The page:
Skip to Content
Happenings in the insect world
Comments:
by Anne E. Schellman
on July 29, 2014 at 9:16 AM
Great article, I've enjoyed all your posts about longhorned bees!
by lisa
on July 29, 2014 at 3:55 PM
Thank you so much for the answers to my questions about the long horned guys!  
 
I've been watching during daylight trying to see if I can see the girls going into their nests, but have had no luck. Though the nearby patch of ground is all covered in grass and clover, I'll take a closer look to see if i can spot any holes (and it's good to know there would be more than one!)  
 
The boys seem to increase in number daily and we're now up to a clump of 30 on the single aster stalk. I'm hoping no anti-bee/sting-scared neighbors notice them as I can't protect them in their current location. In the meantime though, they're fascinating to watch - both in their lazy, sleepy ways, as well as their daytime dive bombing.  
 
Thank you again for the helpful information (I was surprised to find how little there is about them on the internet), as well as the beautiful pictures!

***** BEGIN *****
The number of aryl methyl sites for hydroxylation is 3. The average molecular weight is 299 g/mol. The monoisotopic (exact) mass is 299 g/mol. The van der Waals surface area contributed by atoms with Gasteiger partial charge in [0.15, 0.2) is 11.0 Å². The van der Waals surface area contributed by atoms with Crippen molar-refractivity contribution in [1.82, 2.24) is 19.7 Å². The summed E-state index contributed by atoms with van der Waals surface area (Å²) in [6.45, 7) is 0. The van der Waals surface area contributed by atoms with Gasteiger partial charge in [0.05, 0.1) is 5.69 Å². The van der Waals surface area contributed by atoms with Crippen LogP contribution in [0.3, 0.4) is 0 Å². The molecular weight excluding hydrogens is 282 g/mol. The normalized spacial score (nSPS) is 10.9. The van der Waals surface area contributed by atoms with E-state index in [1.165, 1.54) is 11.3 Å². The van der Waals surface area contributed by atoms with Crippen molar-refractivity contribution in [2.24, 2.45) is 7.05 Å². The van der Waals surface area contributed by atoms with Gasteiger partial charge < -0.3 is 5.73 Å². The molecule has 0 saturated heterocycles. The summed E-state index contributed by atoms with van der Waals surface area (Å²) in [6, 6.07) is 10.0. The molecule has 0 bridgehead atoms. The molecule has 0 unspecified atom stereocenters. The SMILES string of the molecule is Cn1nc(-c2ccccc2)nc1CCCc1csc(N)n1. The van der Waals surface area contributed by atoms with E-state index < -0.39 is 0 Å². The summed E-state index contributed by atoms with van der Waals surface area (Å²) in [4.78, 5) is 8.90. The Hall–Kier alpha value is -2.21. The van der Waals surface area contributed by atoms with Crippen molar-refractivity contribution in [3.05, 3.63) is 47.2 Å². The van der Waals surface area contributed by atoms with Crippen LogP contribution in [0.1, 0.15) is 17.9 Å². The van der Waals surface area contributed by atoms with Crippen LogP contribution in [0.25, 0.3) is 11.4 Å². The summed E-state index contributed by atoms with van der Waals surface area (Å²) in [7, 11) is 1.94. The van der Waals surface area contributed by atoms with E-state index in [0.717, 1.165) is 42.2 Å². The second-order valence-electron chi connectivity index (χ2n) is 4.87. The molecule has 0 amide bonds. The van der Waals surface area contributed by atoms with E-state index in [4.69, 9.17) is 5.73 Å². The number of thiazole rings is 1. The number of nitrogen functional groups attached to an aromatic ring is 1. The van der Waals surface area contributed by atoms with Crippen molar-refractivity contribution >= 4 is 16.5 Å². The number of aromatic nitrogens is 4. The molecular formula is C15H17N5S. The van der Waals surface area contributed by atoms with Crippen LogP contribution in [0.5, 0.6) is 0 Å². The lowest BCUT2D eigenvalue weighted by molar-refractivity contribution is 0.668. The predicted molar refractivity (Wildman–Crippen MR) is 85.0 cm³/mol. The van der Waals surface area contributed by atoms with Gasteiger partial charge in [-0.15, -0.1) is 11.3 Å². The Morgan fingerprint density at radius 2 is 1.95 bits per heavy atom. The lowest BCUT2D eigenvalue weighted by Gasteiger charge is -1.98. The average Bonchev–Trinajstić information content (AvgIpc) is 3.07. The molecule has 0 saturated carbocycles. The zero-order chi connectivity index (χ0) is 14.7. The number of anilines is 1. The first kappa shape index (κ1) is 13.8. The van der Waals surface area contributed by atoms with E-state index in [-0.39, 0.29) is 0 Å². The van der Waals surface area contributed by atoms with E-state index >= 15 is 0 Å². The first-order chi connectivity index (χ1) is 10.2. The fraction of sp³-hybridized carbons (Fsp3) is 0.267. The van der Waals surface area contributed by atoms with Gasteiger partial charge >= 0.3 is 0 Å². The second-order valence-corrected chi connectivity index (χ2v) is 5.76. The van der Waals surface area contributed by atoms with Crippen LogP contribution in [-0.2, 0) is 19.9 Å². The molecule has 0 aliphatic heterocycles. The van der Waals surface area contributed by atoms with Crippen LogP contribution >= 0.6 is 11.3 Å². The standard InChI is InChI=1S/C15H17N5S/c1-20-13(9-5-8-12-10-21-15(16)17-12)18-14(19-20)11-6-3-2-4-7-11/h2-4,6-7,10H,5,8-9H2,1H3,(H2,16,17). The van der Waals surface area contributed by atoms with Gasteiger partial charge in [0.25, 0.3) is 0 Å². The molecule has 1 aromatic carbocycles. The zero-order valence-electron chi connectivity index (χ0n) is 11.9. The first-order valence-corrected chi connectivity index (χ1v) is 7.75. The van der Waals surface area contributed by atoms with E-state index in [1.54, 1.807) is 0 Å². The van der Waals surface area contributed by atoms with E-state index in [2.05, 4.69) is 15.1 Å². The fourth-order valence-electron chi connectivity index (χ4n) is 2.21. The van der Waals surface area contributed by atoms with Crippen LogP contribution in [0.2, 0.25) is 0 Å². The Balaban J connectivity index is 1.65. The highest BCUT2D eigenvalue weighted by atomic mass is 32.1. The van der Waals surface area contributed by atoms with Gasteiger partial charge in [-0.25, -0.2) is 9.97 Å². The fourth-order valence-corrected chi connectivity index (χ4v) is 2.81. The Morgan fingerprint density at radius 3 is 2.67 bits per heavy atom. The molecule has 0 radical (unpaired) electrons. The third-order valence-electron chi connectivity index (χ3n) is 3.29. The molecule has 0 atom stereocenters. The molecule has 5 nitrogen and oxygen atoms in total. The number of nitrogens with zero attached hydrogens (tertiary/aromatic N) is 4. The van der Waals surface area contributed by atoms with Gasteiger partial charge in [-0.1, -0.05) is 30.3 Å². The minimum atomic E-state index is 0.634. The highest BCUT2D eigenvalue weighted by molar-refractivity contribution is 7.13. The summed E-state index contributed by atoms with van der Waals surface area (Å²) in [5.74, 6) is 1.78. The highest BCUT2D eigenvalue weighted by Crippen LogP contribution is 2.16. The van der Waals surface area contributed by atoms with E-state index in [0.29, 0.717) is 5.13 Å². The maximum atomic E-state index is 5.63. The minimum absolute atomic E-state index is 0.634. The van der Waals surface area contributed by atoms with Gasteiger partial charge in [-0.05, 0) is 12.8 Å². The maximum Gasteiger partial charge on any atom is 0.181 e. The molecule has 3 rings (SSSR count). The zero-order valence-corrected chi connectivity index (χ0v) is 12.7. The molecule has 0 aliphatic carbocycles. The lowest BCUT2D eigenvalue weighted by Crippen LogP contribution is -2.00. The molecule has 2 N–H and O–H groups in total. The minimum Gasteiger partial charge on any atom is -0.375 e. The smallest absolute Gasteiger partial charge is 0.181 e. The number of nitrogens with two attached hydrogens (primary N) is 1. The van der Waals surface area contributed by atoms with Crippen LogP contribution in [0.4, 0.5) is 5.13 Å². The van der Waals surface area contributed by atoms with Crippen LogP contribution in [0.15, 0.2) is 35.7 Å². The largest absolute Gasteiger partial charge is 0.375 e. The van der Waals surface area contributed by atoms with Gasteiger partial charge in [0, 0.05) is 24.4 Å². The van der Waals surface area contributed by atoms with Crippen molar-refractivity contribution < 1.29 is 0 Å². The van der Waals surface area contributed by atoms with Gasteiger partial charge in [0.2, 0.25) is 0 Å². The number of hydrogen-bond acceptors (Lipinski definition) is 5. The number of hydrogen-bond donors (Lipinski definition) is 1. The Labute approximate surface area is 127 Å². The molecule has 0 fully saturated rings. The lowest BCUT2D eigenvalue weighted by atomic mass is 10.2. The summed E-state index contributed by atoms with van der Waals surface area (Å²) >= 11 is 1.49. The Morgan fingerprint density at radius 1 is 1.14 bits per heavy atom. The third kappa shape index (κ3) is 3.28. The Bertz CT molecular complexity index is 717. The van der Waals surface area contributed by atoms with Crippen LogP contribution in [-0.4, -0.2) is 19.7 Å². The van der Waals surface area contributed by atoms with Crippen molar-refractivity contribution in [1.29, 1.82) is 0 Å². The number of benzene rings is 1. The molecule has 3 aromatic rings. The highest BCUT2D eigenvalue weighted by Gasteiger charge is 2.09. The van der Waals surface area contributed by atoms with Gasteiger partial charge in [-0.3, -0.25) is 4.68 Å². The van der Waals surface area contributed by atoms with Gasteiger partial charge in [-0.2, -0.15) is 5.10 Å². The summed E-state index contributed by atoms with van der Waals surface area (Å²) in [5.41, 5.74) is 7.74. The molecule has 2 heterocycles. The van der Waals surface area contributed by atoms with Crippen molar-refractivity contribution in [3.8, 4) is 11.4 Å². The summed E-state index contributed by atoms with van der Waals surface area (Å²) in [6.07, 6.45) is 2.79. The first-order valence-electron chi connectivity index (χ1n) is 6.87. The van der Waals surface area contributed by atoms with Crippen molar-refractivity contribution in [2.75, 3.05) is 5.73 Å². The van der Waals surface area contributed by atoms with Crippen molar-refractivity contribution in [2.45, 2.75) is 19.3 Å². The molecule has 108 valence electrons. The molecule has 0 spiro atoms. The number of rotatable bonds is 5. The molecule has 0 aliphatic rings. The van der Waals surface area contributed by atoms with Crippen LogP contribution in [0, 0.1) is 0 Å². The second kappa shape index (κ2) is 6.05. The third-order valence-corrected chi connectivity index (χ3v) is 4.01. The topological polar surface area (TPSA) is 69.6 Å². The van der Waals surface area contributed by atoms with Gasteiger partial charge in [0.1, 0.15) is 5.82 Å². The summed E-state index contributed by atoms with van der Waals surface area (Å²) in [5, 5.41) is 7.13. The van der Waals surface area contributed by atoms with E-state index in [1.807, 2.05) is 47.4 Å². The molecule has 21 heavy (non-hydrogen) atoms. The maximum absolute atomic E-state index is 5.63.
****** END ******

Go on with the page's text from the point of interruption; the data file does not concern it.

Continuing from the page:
by lisa
on July 29, 2014 at 10:18 PM
I was just reading the bee lab page and read that male bees (of all species) can't sting!! I never knew this! And to think of all the time I've spent giving downed bumbles sugar water and taking them from flower to flower to flower (after they've used up all their energy bonking into other male bumbles instead of eating) all while attempting to make sure they stay on the leaf/object i'm carrying and don't climb on (potentially sting) my hand. That's so neat!
 
Leave a Reply:

You are currently not signed in. If you have an account, then sign in now!
Anonymous users messages may be delayed.
 

Security Code:
CNNDSM